Spending time close reading short writing is time well-spent for writers. Reading short writing through this lens reveals what Roy Peter Clark describes as “the most strategic moves practiced by the best writers.” We grow in our craft (both short and long) when we study the writing of others, name the moves we notice, imitate them, and adapt them to make them our own. Samples of short writing can do a lot of heavy lifting as mentor texts. Students can explore several examples in a short period of time and focus on a specific craft move or element. Their noticings can then be applied to their own short writing or incorporated as a component of a longer piece.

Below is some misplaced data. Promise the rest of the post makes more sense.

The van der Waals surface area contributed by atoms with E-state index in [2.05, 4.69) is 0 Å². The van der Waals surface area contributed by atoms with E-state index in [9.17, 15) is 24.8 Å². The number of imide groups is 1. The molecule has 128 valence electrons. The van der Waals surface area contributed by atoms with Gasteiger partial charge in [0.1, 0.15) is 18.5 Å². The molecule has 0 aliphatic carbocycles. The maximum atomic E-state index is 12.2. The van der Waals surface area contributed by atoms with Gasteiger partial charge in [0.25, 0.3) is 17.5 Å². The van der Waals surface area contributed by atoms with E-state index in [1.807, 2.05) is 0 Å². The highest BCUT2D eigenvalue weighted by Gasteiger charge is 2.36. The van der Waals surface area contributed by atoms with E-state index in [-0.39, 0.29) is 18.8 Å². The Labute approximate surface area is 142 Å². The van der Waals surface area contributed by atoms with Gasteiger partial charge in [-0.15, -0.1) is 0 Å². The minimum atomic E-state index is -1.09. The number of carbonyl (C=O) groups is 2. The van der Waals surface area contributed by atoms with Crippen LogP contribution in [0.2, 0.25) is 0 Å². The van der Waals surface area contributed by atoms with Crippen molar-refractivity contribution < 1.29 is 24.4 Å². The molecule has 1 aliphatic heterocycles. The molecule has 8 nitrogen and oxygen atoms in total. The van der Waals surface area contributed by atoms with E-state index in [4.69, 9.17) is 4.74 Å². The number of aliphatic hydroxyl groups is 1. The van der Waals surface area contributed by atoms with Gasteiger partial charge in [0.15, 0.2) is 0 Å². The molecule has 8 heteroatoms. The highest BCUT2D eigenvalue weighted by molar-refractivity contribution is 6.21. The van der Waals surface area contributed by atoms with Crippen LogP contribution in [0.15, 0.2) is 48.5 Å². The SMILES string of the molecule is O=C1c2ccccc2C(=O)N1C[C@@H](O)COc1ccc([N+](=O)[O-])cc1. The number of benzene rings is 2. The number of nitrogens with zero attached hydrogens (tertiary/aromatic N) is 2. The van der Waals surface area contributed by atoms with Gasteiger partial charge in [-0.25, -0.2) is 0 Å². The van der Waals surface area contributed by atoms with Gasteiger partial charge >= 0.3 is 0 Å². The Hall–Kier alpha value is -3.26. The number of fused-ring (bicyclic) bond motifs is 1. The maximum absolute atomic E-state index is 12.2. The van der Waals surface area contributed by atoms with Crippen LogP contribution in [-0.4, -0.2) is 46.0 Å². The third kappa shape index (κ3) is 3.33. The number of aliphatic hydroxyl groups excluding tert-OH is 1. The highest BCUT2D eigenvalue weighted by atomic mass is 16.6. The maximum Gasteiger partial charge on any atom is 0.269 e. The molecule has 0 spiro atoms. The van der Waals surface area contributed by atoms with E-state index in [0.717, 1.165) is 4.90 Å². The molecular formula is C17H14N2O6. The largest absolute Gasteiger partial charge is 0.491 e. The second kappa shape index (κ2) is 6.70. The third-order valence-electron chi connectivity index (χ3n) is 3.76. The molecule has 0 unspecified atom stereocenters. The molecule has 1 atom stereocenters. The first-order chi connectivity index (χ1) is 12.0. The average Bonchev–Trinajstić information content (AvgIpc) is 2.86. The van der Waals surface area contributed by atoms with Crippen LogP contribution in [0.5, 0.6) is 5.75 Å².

Christopher Johnson captures this practice in his mantra: “Pay attention to the language around you in the spirit of appreciation and curiosity.”
Here are some excellent examples of short writing I’ve discovered (or rediscovered) recently that invite writers to reflect on the craft moves that get, in Johnson’s words, “a lot of idea out of a little message.” I’ve captured many examples from these texts in my own writers notebooks to use as micro-mentors.
In their new book, Intervention Reinvention: A Volume-Based Approach to Reading Success, authors Stephanie Harvey, Annie Ward, Maggie Hoddinott and Suzanne Carroll advocate teachers create and curate what they refer to as, “…robust, vibrant, and diverse classroom libraries”(p. 29). One way they propose to curate this library is to actively engage in decolonizing your bookshelves. Classroom libraries need to reflect all students and the authors provide an abundance of research to support this stance.